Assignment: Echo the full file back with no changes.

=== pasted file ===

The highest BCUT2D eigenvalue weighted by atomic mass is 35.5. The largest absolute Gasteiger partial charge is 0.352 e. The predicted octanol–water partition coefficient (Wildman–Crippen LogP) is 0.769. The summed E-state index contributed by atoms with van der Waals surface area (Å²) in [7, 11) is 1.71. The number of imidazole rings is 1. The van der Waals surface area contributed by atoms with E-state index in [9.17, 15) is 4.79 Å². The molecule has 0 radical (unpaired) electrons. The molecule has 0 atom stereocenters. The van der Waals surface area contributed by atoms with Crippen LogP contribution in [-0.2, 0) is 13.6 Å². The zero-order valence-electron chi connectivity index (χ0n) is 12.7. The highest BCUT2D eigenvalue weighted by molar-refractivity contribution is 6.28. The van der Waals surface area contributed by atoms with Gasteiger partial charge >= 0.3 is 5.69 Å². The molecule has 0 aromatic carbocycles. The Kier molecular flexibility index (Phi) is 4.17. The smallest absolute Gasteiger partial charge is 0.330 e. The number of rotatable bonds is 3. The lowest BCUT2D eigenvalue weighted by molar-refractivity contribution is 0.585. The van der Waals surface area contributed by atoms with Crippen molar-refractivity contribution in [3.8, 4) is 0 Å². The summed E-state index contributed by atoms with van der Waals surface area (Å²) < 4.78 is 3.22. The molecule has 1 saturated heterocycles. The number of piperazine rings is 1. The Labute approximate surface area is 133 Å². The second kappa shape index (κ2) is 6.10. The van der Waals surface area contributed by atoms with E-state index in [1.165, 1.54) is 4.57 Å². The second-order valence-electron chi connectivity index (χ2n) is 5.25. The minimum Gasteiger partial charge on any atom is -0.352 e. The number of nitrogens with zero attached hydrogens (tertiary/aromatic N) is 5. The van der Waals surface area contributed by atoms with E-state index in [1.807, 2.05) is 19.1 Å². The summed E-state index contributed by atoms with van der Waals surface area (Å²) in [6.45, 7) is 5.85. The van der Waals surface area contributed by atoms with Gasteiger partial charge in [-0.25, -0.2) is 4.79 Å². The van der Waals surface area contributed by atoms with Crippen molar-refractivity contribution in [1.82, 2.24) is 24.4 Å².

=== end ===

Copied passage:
The highest BCUT2D eigenvalue weighted by atomic mass is 35.5. The largest absolute Gasteiger partial charge is 0.352 e. The predicted octanol–water partition coefficient (Wildman–Crippen LogP) is 0.769. The summed E-state index contributed by atoms with van der Waals surface area (Å²) in [7, 11) is 1.71. The number of imidazole rings is 1. The van der Waals surface area contributed by atoms with E-state index in [9.17, 15) is 4.79 Å². The molecule has 0 radical (unpaired) electrons. The molecule has 0 atom stereocenters. The van der Waals surface area contributed by atoms with Crippen LogP contribution in [-0.2, 0) is 13.6 Å². The zero-order valence-electron chi connectivity index (χ0n) is 12.7. The highest BCUT2D eigenvalue weighted by molar-refractivity contribution is 6.28. The van der Waals surface area contributed by atoms with Gasteiger partial charge >= 0.3 is 5.69 Å². The molecule has 0 aromatic carbocycles. The Kier molecular flexibility index (Phi) is 4.17. The smallest absolute Gasteiger partial charge is 0.330 e. The number of rotatable bonds is 3. The lowest BCUT2D eigenvalue weighted by molar-refractivity contribution is 0.585. The van der Waals surface area contributed by atoms with Crippen molar-refractivity contribution in [3.8, 4) is 0 Å². The summed E-state index contributed by atoms with van der Waals surface area (Å²) < 4.78 is 3.22. The molecule has 1 saturated heterocycles. The number of piperazine rings is 1. The Labute approximate surface area is 133 Å². The second kappa shape index (κ2) is 6.10. The van der Waals surface area contributed by atoms with E-state index in [1.165, 1.54) is 4.57 Å². The second-order valence-electron chi connectivity index (χ2n) is 5.25. The minimum Gasteiger partial charge on any atom is -0.352 e. The number of nitrogens with zero attached hydrogens (tertiary/aromatic N) is 5. The van der Waals surface area contributed by atoms with E-state index in [1.807, 2.05) is 19.1 Å². The summed E-state index contributed by atoms with van der Waals surface area (Å²) in [6.45, 7) is 5.85. The van der Waals surface area contributed by atoms with Gasteiger partial charge in [-0.25, -0.2) is 4.79 Å². The van der Waals surface area contributed by atoms with Crippen molar-refractivity contribution in [1.82, 2.24) is 24.4 Å².